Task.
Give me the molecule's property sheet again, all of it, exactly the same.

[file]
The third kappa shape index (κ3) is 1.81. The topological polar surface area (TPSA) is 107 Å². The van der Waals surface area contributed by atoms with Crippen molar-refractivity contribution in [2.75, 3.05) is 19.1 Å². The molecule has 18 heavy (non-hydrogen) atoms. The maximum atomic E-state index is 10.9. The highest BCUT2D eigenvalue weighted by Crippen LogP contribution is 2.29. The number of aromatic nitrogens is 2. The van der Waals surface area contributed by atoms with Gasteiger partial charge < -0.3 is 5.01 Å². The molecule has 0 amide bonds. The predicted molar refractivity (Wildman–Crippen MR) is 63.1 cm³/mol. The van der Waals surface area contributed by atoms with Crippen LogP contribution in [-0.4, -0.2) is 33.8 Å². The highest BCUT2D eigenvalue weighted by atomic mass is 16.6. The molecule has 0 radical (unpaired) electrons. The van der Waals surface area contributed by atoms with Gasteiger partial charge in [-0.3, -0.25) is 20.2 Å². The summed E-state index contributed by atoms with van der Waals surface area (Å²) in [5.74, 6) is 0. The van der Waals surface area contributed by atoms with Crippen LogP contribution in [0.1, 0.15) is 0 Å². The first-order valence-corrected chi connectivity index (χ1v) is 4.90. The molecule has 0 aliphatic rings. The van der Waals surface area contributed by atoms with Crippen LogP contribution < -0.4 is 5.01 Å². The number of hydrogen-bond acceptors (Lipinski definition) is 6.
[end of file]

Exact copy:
The third kappa shape index (κ3) is 1.81. The topological polar surface area (TPSA) is 107 Å². The van der Waals surface area contributed by atoms with Crippen molar-refractivity contribution in [2.75, 3.05) is 19.1 Å². The molecule has 18 heavy (non-hydrogen) atoms. The maximum atomic E-state index is 10.9. The highest BCUT2D eigenvalue weighted by Crippen LogP contribution is 2.29. The number of aromatic nitrogens is 2. The van der Waals surface area contributed by atoms with Gasteiger partial charge < -0.3 is 5.01 Å². The molecule has 0 amide bonds. The predicted molar refractivity (Wildman–Crippen MR) is 63.1 cm³/mol. The van der Waals surface area contributed by atoms with Crippen LogP contribution in [-0.4, -0.2) is 33.8 Å². The highest BCUT2D eigenvalue weighted by atomic mass is 16.6. The molecule has 0 radical (unpaired) electrons. The van der Waals surface area contributed by atoms with Gasteiger partial charge in [-0.3, -0.25) is 20.2 Å². The summed E-state index contributed by atoms with van der Waals surface area (Å²) in [5.74, 6) is 0. The van der Waals surface area contributed by atoms with Crippen LogP contribution in [0.1, 0.15) is 0 Å². The first-order valence-corrected chi connectivity index (χ1v) is 4.90. The molecule has 0 aliphatic rings. The van der Waals surface area contributed by atoms with Crippen LogP contribution < -0.4 is 5.01 Å². The number of hydrogen-bond acceptors (Lipinski definition) is 6.